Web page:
View details for DOI 10.1086/706863
View details for Web of Science ID 000501783200002
View details for PubMedID 31808736
Regulation of Energy Metabolism by Receptor Tyrosine Kinase Ligands.
Frontiers in physiology
2020; 11: 354
Metabolic diseases, such as diabetes, obesity, and fatty liver disease, have now reached epidemic proportions. Receptor tyrosine kinases (RTKs) are a family of cell surface receptors responding to growth factors, hormones, and cytokines to mediate a diverse set of fundamental cellular and metabolic signaling pathways. These ligands signal by endocrine, paracrine, or autocrine means in peripheral organs and in the central nervous system to control cellular and tissue-specific metabolic processes. Interestingly, the expression of many RTKs and their ligands are controlled by changes in metabolic demand, for example, during starvation, feeding, or obesity. In addition, studies of RTKs and their ligands in regulating energy homeostasis have revealed unexpected diversity in the mechanisms of action and their specific metabolic functions. Our current understanding of the molecular, biochemical and genetic control of energy homeostasis by the endocrine RTK ligands insulin, FGF21 and FGF19 are now relatively well understood. In addition to these classical endocrine signals, non-endocrine ligands can govern local energy regulation, and the intriguing crosstalk between the RTK family and the TGFβ receptor family demonstrates a signaling network that diversifies metabolic process between tissues. Thus, there is a need to increase our molecular and mechanistic understanding of signal diversification of RTK actions in metabolic disease. Here we review the known and emerging molecular mechanisms of RTK signaling that regulate systemic glucose and lipid metabolism, as well as highlighting unexpected roles of non-classical RTK ligands that crosstalk with other receptor pathways.
View details for DOI 10.3389/fphys.2020.00354
View details for PubMedID 32372975
View details for PubMedCentralID PMC7186430
- Effects of short- and long-term cold acclimation on morphology, physiology, and exercise performance of California mice (Peromyscus californicus): potential modulation by fatherhood JOURNAL OF COMPARATIVE PHYSIOLOGY B-BIOCHEMICAL SYSTEMS AND ENVIRONMENTAL PHYSIOLOGY 2019; 189 (3-4): 471–87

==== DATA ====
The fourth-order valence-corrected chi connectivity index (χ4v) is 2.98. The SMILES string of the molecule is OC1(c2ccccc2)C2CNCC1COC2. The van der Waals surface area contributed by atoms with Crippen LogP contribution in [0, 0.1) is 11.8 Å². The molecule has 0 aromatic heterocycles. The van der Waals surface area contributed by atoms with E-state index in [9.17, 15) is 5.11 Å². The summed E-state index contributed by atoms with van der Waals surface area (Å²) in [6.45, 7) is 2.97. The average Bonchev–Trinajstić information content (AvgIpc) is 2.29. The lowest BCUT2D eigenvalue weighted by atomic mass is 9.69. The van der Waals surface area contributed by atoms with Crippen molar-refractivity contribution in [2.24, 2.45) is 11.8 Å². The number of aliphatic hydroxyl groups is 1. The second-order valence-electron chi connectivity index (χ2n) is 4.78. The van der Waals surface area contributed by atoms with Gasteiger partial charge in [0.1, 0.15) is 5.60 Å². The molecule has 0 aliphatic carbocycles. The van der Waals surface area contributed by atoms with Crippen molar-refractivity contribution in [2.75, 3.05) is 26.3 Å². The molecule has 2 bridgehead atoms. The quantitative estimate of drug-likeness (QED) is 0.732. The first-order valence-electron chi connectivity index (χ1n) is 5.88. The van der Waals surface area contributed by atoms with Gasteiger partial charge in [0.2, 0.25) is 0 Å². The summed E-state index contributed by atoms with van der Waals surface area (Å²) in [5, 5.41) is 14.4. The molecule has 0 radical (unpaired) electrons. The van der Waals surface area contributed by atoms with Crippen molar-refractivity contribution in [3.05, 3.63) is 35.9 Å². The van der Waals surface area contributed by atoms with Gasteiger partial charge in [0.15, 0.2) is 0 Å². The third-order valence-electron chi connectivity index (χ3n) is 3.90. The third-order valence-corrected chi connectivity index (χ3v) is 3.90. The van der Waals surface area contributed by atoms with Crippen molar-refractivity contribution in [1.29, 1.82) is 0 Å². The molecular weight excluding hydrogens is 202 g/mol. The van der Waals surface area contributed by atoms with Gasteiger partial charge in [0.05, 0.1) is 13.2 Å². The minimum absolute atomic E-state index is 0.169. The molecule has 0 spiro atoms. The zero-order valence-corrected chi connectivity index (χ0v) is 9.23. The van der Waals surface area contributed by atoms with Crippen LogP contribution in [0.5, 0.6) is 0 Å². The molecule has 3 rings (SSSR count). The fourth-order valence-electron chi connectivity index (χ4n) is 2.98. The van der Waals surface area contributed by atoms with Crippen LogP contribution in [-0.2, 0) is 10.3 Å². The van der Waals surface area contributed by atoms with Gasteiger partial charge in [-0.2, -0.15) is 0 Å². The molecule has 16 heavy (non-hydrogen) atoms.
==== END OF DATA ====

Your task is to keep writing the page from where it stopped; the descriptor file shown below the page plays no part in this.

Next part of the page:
Effects of single parenthood on mothers' behavior, morphology, and endocrine function in the biparental California mouse.
Hormones and behavior
2019; 114: 104536
Motherhood is energetically costly for mammals and is associated with pronounced changes in mothers' physiology, morphology and behavior. In ~5% of mammals, fathers assist their mates with rearing offspring and can enhance offspring survival and development. Although these beneficial consequences of paternal care can be mediated by direct effects on offspring, they might also be mediated indirectly, through beneficial effects on mothers. We tested the hypothesis that fathers in the monogamous, biparental California mouse (Peromyscus californicus) reduce the burden of parental care on their mates, and therefore, that females rearing offspring with and without assistance from their mates will show differences in endocrinology, morphology and behavior, as well as in the survival and development of their pups. We found that pups' survival and development in the lab did not differ between those raised by a single mother and those reared by both mother and father. Single mothers spent more time in feeding behaviors than paired mothers. Both single and paired mothers had higher lean mass and/or lower fat mass and showed more anxiety-like behavior in open-field tests and tail-suspension tests, compared to non-breeding females. Single mothers had higher body-mass-corrected liver and heart masses, but lower ovarian and uterine masses, than paired mothers and/or non-breeding females. Mass of the gastrointestinal tract did not differ between single and paired mothers, but single mothers had heavier gastrointestinal tract compared to non-breeding females. Single motherhood also induced a flattened diel corticosterone rhythm and a blunted corticosterone response to stress, compared to non-breeding conditions. These findings suggest that the absence of a mate induces morphological and endocrine changes in mothers, which might result from increased energetic demands of pup care and could potentially help maintain normal survival and development of pups.
View details for DOI 10.1016/j.yhbeh.2019.05.005
View details for PubMedID 31153926
Behavioral and endocrine consequences of placentophagia in male California mice (Peromyscus californicus)
PHYSIOLOGY & BEHAVIOR
2018; 188: 283–90